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The nature of cosmological metric perturbations in presence of gravitational particle production

Abstract

The present paper tries to answer the question: Can a de Sitter phase in presence of radiation be a competitor of the standard inflationary paradigm for the early universe? This kind of a de Sitter phase can exist in cosmological models where gravitational particle production takes place. To address the issue the metric perturbations in the de Sitter phase in presence of radiation must be known. The evolution of metric perturbations are explicitly calculated in the paper. It is seen that the evolution of scalar and vector perturbations are considerably different from standard inflationary models. These differences arise due to the particle production mechanism. The scalar perturbation power spectrum grows exponentially at small length scales. However, one cannot uniquely specify the scale at which this exponential growth starts because of the dependence of the power spectrum on the initial perturbation value. The time slice on which the initial perturbation starts is arbitrary. The arbitrariness of the initial time slice is related to the problem of setting the initial condition on the perturbations in the present model. The paper briefly opines on vector and tensor perturbations in the de Sitter space filled with radiation. It is seen that quantization of the perturbation modes in the present model is considerably difficult. One has to modify the present model to provide a consistent scheme of quantization of the perturbation modes.

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Notes

  1. In this limit we must also have \(k^2 > {{\mathcal {H}}}^\prime \) as \({{\mathcal {H}}}^\prime = (1- \epsilon ){{\mathcal {H}}}^2\) and \(\epsilon \ll 1\).

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Correspondence to Kaushik Bhattacharya.

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Appendices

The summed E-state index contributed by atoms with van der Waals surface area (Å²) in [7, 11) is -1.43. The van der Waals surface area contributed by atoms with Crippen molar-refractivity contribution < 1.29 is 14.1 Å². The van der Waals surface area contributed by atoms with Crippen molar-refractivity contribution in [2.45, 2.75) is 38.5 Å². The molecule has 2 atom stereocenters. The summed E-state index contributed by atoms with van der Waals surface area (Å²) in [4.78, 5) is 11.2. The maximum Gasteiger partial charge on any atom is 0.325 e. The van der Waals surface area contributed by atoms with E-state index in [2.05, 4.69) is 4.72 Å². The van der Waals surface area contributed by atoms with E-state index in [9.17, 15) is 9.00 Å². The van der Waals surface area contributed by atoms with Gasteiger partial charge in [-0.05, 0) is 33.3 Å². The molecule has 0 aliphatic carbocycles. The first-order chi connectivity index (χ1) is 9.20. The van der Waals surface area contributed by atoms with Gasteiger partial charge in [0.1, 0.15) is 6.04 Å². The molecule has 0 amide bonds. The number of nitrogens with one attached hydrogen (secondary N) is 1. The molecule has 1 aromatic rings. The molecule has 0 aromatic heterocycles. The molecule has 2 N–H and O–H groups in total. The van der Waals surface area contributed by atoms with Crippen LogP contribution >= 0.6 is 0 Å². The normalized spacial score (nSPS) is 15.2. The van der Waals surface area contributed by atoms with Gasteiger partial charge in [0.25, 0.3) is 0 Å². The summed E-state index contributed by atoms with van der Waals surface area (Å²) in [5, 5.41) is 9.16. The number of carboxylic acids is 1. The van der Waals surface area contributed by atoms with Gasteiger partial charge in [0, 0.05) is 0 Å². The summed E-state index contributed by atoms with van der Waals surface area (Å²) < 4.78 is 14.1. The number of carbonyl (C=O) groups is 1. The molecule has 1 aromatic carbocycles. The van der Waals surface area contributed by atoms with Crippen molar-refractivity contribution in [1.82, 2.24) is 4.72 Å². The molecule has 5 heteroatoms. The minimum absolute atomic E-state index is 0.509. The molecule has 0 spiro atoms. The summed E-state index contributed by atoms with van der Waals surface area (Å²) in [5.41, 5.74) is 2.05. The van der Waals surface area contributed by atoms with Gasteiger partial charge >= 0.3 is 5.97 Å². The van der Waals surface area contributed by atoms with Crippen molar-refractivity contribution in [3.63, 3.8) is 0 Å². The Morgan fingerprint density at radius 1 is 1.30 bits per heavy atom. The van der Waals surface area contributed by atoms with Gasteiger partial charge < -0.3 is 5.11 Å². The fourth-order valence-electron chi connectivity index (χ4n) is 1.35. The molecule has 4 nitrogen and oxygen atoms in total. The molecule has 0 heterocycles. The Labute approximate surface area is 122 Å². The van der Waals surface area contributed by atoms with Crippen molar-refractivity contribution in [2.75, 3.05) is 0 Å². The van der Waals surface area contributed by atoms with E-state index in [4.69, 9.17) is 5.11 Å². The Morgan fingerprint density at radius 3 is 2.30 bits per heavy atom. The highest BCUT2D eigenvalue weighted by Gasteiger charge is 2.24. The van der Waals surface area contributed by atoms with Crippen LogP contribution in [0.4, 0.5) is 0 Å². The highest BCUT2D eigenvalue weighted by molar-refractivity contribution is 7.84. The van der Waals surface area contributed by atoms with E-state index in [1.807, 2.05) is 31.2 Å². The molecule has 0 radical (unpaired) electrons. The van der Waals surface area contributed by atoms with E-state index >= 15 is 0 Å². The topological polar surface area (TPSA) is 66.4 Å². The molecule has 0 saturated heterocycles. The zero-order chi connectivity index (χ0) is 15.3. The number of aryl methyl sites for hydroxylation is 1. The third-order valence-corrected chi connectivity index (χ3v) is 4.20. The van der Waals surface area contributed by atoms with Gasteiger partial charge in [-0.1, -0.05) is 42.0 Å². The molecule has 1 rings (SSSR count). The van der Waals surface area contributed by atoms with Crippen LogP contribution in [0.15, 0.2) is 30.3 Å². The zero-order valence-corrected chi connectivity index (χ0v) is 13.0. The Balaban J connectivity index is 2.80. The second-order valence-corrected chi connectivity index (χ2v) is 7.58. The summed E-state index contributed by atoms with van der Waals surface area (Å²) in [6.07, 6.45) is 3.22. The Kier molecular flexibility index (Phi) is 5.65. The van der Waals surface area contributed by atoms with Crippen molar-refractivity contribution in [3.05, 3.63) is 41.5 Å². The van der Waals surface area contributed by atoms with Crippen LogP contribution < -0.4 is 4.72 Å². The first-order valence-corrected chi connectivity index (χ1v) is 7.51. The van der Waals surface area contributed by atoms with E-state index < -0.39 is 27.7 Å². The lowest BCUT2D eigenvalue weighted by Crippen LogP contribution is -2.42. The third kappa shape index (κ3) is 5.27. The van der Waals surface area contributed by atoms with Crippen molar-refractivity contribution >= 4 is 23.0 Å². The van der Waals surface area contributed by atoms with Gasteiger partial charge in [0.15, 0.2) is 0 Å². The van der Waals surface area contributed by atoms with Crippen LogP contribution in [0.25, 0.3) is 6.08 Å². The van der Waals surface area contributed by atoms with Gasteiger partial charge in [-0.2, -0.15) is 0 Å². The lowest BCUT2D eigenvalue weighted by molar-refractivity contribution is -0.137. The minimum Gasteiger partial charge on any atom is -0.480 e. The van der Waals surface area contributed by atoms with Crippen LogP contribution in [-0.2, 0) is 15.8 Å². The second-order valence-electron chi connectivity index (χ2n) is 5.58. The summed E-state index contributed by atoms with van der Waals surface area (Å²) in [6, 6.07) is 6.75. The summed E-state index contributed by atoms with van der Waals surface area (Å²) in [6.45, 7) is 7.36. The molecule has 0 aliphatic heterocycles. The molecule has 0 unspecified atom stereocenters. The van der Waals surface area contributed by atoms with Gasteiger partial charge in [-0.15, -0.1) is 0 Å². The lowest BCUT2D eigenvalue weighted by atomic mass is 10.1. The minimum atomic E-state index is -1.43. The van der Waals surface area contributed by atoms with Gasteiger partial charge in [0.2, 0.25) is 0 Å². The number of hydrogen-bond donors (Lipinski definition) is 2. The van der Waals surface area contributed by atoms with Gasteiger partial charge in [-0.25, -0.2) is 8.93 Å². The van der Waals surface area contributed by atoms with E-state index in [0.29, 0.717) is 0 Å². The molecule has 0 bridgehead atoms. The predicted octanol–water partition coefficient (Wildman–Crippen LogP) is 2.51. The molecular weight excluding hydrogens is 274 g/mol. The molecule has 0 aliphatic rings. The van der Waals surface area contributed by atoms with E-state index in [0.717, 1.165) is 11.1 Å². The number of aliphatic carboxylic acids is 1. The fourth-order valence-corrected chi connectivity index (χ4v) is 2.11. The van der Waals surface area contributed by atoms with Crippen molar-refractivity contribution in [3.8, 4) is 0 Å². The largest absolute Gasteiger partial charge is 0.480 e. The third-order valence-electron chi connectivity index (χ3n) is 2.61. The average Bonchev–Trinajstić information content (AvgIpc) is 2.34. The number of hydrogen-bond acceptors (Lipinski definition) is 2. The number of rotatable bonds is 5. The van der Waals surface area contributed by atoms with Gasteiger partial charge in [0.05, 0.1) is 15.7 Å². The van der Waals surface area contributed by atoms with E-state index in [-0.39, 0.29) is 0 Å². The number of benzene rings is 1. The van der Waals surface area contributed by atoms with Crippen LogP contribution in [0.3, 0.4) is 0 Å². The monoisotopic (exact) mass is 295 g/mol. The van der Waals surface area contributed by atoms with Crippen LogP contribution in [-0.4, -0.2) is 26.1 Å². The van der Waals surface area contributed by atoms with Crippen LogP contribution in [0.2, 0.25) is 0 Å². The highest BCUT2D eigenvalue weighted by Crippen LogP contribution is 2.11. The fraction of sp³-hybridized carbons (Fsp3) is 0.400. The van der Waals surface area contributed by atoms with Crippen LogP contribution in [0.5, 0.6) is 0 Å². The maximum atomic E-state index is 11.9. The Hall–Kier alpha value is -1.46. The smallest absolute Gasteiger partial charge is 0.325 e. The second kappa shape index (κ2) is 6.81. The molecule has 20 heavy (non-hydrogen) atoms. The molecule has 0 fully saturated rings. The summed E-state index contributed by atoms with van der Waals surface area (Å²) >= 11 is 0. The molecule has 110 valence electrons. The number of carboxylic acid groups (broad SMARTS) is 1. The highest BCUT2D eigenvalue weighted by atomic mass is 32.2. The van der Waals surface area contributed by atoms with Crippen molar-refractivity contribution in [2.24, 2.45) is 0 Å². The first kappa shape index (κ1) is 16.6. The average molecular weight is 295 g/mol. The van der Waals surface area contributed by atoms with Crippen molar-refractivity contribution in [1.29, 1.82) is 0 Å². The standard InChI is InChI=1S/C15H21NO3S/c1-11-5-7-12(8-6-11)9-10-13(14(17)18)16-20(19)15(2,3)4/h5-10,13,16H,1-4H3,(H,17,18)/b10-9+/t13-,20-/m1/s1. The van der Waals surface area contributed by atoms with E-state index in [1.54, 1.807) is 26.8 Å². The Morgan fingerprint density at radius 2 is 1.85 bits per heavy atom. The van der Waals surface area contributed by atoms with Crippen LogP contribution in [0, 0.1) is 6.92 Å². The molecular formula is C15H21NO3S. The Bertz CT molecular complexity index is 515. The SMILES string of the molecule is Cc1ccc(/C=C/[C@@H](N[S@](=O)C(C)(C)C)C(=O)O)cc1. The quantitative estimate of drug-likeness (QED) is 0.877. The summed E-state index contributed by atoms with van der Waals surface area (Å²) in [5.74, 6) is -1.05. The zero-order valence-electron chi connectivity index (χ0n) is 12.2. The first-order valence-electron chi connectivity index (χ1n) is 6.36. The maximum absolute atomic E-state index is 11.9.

Appendix I

In an expanding universe the energy density naturally decreases with time. In presence of particle production the decrement in energy density, with time, slows down (compared to the corresponding rate in standard cosmological models) due to the production of new particles which contributes to the energy density. This decrement in the rate of energy density, in models with particle production, can be explained if we take into account the action of the creation pressure \(P_c\). To understand this point we must note that the effective pressure of the system is the sum of the fluid pressure and the creation pressure,

$$\begin{aligned} P_T=P+P_c\,, \end{aligned}$$

where \(P=\omega \rho \) is the fluid pressure. The total pressure appears in the total energy momentum tensor appearing in Eq. (6). As total energy momentum tensor is conserved, we must have

$$\begin{aligned} \frac{d(\rho \Delta V)}{dt}=-P_T\frac{d(\Delta V)}{dt}\,. \end{aligned}$$

Assuming \(d(\Delta V)/dt>0\) for an expanding universe, we can decrease the time rate of change of the energy (compared to standard cosmological models where there is no particle production and \(P_T=P\)) by making \(P_T<P\). For positive values of \(P_T\) and P one can get \(P_T<P\) when the creation pressure \(P_c\) is negative. As because by introducing the negative creation pressure we can decrease the rate of decrement of the of energy (compared to the case where no particles are created) we do not again require to alter the energy density. This is the reason why we do not alter the energy density for the cosmological scenarios where there is particle production.

Appendix II

Assuming \({\bar{T}},{\bar{n}}\) to be the basic thermodynamic variables we have \({\bar{\rho }}={\bar{\rho }}({\bar{n}},{\bar{T}})\). As a consequence

$$\begin{aligned} \dot{{\bar{\rho }}}=\left( \frac{\partial {\bar{\rho }}}{\partial {\bar{n}}}\right) _T \dot{{\bar{n}}} + \left( \frac{\partial {\bar{\rho }}}{\partial {\bar{T}}}\right) _n \dot{{\bar{T}}}\,. \end{aligned}$$

Using the above relation in \(\dot{{\bar{\rho }}}+3H({\bar{\rho }}+{\bar{P}})={\Gamma }({\bar{\rho }}+{\bar{P}})\), which comes from Eq. (13), one gets

$$\begin{aligned} \left( \frac{\partial {\bar{\rho }}}{\partial {\bar{n}}}\right) _T \dot{{\bar{n}}} + \left( \frac{\partial {\bar{\rho }}}{\partial {\bar{T}}}\right) _n \dot{{\bar{T}}}=-3H({\bar{\rho }} + {\bar{P}}) - 3H{\bar{P}}_c\,. \end{aligned}$$

Using the relation of \(\dot{{\bar{n}}}/{\bar{n}}=\Gamma -3H\), the above equation can also be written as

$$\begin{aligned} \left( \frac{\partial {\bar{\rho }}}{\partial {\bar{T}}}\right) _n \dot{{\bar{T}}}=-3H({\bar{\rho }} + {\bar{P}}) - 3H{\bar{P}}_c -\left( \frac{\partial {\bar{\rho }}}{\partial {\bar{n}}}\right) _T({\bar{n}}{\bar{\Gamma }}-3H{\bar{n}})\,. \end{aligned}$$